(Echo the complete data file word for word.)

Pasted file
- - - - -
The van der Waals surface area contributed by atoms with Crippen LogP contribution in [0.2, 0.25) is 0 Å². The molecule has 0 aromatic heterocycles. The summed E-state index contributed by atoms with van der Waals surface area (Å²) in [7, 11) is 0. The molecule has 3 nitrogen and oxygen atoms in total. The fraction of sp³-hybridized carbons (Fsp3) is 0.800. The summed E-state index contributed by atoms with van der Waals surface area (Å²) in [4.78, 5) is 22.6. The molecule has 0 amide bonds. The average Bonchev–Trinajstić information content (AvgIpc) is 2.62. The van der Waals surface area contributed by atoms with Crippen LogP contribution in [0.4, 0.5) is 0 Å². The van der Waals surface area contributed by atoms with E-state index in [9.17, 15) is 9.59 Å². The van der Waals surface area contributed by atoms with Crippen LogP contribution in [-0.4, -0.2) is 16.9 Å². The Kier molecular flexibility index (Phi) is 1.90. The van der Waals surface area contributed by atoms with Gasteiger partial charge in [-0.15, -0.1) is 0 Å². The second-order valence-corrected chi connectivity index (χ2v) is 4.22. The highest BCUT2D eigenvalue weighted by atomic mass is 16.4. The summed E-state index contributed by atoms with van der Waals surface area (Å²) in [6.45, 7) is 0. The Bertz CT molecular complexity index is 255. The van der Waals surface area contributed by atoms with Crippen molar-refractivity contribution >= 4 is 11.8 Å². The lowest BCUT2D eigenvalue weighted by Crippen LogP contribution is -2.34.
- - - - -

The van der Waals surface area contributed by atoms with Crippen LogP contribution in [0.2, 0.25) is 0 Å². The molecule has 0 aromatic heterocycles. The summed E-state index contributed by atoms with van der Waals surface area (Å²) in [7, 11) is 0. The molecule has 3 nitrogen and oxygen atoms in total. The fraction of sp³-hybridized carbons (Fsp3) is 0.800. The summed E-state index contributed by atoms with van der Waals surface area (Å²) in [4.78, 5) is 22.6. The molecule has 0 amide bonds. The average Bonchev–Trinajstić information content (AvgIpc) is 2.62. The van der Waals surface area contributed by atoms with Crippen LogP contribution in [0.4, 0.5) is 0 Å². The van der Waals surface area contributed by atoms with E-state index in [9.17, 15) is 9.59 Å². The van der Waals surface area contributed by atoms with Crippen LogP contribution in [-0.4, -0.2) is 16.9 Å². The Kier molecular flexibility index (Phi) is 1.90. The van der Waals surface area contributed by atoms with Gasteiger partial charge in [-0.15, -0.1) is 0 Å². The second-order valence-corrected chi connectivity index (χ2v) is 4.22. The highest BCUT2D eigenvalue weighted by atomic mass is 16.4. The summed E-state index contributed by atoms with van der Waals surface area (Å²) in [6.45, 7) is 0. The Bertz CT molecular complexity index is 255. The van der Waals surface area contributed by atoms with Crippen molar-refractivity contribution >= 4 is 11.8 Å². The lowest BCUT2D eigenvalue weighted by Crippen LogP contribution is -2.34.